Things are looking up for Android’s tablet aspirations. Though the iPad is still the market leader, Android tablets are slowly carving out a space, to the tune of 4.5 million shipments in the last three months. That’s 26.9% of the worldwide market, edging up towards the iPad’s 66.6%. The growth is considerable, since not long ago the iPad made up a huge 80% chunk of sales.
Unfortunately a large percentage of Android tablets are still running on Gingerbread or Froyo, essentially translating a smartphone interface into a 7-10″ screen. According to Google’s latest activation and OS percentage numbers, only 3.4 million Android devices are running Honeycomb, despite a worldwide total of 6 million. Smaller, cheaper tablets are still firmly in the Gingerbread space, even for new offerings from the likes of ViewSonic and Velocity Micro.
But there’s hope on the horizon for cheap Android tablet everywhere in the form of Android 4.0. Ice Cream Sandwich features a scalable interface equally suited to smartphones and tablets, and according to Google engineers, the OS will be open-sourced by the end of the year. After that, it won’t be long before OEMs begin to make new tablets to take advantage of Ice Cream Sandwich, and the Android developer community won’t take long to get Ice Cream Sandwich onto current tablets of all sizes and price points. The upcoming Asus Transformer Prime is suspected to be the first commercial tablet with Ice Cream Sandwich.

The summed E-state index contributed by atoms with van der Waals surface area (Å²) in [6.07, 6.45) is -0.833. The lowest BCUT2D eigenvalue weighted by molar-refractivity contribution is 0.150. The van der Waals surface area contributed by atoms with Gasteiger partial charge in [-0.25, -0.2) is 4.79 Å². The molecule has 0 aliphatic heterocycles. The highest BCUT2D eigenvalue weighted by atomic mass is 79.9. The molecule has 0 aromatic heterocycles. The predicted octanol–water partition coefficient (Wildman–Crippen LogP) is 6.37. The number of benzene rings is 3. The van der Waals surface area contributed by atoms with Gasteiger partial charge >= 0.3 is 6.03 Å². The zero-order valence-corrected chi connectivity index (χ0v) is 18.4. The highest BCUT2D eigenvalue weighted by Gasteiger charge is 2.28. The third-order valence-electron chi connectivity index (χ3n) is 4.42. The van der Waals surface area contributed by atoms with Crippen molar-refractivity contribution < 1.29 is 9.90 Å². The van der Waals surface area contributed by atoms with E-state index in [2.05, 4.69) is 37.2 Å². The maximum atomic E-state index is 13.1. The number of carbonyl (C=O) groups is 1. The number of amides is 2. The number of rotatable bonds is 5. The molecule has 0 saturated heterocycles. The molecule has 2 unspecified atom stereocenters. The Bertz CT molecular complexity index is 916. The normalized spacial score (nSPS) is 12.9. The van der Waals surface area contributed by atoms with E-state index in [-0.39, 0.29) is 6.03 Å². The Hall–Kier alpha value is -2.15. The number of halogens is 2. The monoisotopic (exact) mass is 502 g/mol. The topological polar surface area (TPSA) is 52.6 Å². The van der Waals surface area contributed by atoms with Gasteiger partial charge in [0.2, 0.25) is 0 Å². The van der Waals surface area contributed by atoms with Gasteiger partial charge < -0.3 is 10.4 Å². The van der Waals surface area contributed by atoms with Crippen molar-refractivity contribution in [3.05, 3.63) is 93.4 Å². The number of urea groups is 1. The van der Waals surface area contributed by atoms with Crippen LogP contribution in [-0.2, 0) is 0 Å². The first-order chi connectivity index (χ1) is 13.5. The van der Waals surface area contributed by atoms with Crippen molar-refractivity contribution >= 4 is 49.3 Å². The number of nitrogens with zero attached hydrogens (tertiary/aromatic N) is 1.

Check out our hands-on looks at the Galaxy Nexus and Ice Cream Sandwich below:
Galaxy Nexus Hands-on
Ice Cream Sandwich Hands-on
Unfortunately a large percentage of Android tablets are still running on Gingerbread or Froyo, essentially translating a smartphone interface into a 7-10″ screen.
100 percent of iPads run iOS, essentially translating a smartphone interface into a 7-10″ screen.
And this doesn’t even include the massive number of Nook Colors or Kindle Fires.
Apple’s Android competitors outshine the
iPhone in the camera resolution and screen size department. Claw Digital Review says ,
Apple’s retina display is smaller than many slab Android phones but often
approaches or beats them in resolution. If Apple goes with a larger screen,
8-megapixel camera and full 1080p video recording, it’ll need more horsepower
to support all of them. The bigger screen, in particular, will also demand
more battery power. Apple’s been very careful about battery life (it’s why it
fought so long and hard against multi-tasking) and it may have to increase
battery size and capacity to support a larger retina screen.